Cleaning the Skin Around the J-tube
To clean the skin, you will need to change the bandages once a day or more if the area becomes wet or dirty.
The skin area should always be kept clean and dry. You will need:
- Warm soapy water and a washcloth
- Dry, clean towel
- Plastic bag
- Ointment or hydrogen peroxide (if your doctor recommends)
Follow these guidelines every day for good health and skin care:
- Wash your hands well for a few minutes with soap and water.
- Remove any dressings or bandages on the skin. Place them in the plastic bag, and throw the bag away.
- Check the skin for redness, odor, pain, puss, or swelling. Make sure the stitches are still in place.
- Use the clean towel or Q-tip to clean the skin around the J-tube 1 to 3 times a day with mild soap and water. Try to remove any drainage or crusting on the skin and tube. Be gentle. Dry the skin well with a clean towel.
- If there is drainage, place a small piece of gauze under the disc around the tube.
- DO NOT rotate the tube. This may cause it to become blocked.
A jejunostomy tube (J-tube) is a soft, plastic tube placed through the skin of the abdomen into the midsection of the small intestine. The tube delivers food and medicine until the person is healthy enough to eat by mouth.
You'll need to know how to care for the J-tube and the skin where the tube enters the body.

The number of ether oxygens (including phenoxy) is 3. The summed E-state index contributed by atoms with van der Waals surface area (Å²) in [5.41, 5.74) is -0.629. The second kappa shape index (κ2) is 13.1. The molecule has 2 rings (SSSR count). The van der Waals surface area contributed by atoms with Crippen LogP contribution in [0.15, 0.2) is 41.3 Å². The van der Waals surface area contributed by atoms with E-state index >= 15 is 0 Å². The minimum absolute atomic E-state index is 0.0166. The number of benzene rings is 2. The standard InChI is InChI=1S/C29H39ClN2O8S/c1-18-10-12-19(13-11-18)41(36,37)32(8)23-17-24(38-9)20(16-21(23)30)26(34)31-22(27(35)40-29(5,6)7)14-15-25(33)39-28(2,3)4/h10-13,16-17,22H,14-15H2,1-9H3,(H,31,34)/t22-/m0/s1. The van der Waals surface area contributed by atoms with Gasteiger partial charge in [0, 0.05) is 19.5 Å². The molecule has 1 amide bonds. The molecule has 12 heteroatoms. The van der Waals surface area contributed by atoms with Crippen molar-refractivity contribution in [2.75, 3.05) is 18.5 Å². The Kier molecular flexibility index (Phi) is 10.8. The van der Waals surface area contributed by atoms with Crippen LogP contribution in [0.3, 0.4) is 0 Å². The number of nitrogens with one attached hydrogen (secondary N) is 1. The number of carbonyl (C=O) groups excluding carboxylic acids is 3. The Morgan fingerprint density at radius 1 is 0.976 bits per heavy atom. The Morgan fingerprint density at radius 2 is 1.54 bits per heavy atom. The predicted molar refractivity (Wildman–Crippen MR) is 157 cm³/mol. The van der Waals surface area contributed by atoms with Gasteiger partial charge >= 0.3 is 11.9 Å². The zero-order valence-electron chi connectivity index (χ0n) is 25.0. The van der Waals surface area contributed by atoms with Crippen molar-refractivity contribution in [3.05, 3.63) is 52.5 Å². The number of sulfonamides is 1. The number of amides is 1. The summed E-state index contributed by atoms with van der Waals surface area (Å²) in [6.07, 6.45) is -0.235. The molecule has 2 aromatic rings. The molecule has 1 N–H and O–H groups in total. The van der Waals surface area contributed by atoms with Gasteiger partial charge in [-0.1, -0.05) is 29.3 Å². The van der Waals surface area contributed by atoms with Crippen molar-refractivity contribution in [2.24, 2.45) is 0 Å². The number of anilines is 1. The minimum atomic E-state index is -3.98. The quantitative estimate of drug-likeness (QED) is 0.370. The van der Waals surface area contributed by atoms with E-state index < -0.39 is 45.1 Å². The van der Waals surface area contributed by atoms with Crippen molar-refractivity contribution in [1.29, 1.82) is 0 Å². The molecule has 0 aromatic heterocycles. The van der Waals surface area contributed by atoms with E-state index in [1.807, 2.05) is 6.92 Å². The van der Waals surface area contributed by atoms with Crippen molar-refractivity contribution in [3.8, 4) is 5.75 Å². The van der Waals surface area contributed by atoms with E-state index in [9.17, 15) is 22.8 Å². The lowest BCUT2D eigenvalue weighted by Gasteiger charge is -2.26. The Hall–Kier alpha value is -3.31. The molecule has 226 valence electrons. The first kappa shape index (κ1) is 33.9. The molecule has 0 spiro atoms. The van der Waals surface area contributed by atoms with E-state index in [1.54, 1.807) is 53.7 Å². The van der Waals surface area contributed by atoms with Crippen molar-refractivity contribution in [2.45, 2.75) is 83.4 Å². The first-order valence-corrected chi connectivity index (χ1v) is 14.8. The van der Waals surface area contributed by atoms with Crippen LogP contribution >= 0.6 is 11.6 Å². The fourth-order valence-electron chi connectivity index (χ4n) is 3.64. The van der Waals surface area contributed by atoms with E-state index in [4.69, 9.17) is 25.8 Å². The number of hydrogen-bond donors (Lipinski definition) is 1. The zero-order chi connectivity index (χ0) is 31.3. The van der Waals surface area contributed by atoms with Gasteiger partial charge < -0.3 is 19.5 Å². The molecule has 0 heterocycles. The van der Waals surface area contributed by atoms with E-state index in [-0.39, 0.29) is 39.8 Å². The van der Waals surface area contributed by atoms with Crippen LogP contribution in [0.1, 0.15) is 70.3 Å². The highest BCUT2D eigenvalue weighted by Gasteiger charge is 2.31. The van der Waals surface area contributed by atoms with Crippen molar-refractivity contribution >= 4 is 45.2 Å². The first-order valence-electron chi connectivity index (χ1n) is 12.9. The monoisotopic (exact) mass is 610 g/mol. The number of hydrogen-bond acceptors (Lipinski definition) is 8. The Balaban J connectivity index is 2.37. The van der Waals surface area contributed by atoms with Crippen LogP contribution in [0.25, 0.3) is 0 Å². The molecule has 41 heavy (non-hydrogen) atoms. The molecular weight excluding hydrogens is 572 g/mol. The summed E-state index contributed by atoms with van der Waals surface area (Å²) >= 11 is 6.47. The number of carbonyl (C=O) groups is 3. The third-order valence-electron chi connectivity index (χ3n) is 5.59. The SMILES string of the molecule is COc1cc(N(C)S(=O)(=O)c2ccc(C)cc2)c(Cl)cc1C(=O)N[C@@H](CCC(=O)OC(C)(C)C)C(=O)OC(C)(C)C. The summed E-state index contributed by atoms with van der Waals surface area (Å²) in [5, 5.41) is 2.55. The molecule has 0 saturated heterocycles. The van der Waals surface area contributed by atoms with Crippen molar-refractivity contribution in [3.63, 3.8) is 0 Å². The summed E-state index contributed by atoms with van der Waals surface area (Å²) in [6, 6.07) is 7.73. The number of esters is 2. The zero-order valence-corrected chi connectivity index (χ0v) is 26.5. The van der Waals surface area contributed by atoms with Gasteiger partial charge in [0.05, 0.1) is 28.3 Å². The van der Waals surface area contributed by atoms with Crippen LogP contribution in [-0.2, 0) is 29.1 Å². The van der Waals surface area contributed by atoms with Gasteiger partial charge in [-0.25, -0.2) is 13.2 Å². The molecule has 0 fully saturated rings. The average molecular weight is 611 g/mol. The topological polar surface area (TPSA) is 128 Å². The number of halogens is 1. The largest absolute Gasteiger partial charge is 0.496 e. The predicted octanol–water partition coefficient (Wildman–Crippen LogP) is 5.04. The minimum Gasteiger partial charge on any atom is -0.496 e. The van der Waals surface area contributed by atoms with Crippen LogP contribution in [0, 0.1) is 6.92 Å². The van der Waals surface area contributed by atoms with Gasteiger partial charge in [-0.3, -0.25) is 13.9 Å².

Follow any specific instructions your nurse gives you. Use the information below as a reminder of what to do.
Flushing the J-tube
To flush the J-tube, follow the instructions your nurse gave you. You will use the syringe to slowly push warm water into the side opening of the J-port.
You may rinse, dry, and reuse the syringe later.
Replacing the Dressings Around the Tube
You will need:
- Gauze pads, dressings, or bandages
Your nurse will show you how to place the new bandages or gauze around the tube and tape it securely to the abdomen.
Usually, split gauze strips are slipped over the tube and taped down on all four sides. Tape the tube down as well.
DO NOT use creams, powders, or sprays near the site unless the nurse says it is OK.
What to Expect at Home
It is important to take good care of the skin around the tube to avoid getting an infection or skin irritation.
You will also learn how to change the dressing around the tube every day.
Make sure you keep the tube protected by taping it to the skin.
Your nurse may replace the tube every now and then.
When to Call the Doctor
Call your health care provider right away if any of the following occur:
- The tube is pulled out
- There is redness, swelling, smell, pus (unusual color) at the tube site
- There is bleeding around the tube
- The stitches are coming out
- There is leaking around the tube
- Skin or scarring is growing around the tube
- Stomach is bloated
Smith SF, Duell DJ, Martin BC, Gonzalez L, Aebersold M. Nutritional management and enteral intubation. In: Smith SF, Duell DJ, Martin BC, Gonzalez L, Aebersold M, eds. Clinical Nursing Skills: Basic to Advanced Skills. 9th ed. New York, NY: Pearson; 2016:chap 16.
Ziegler TR. Malnutrition, nutritional assessment, and nutritional support in adult hospitalized patients. In: Goldman L, Schafer AI, eds. Goldman-Cecil Medicine. 25th ed. Philadelphia, PA: Elsevier Saunders; 2016:chap 217.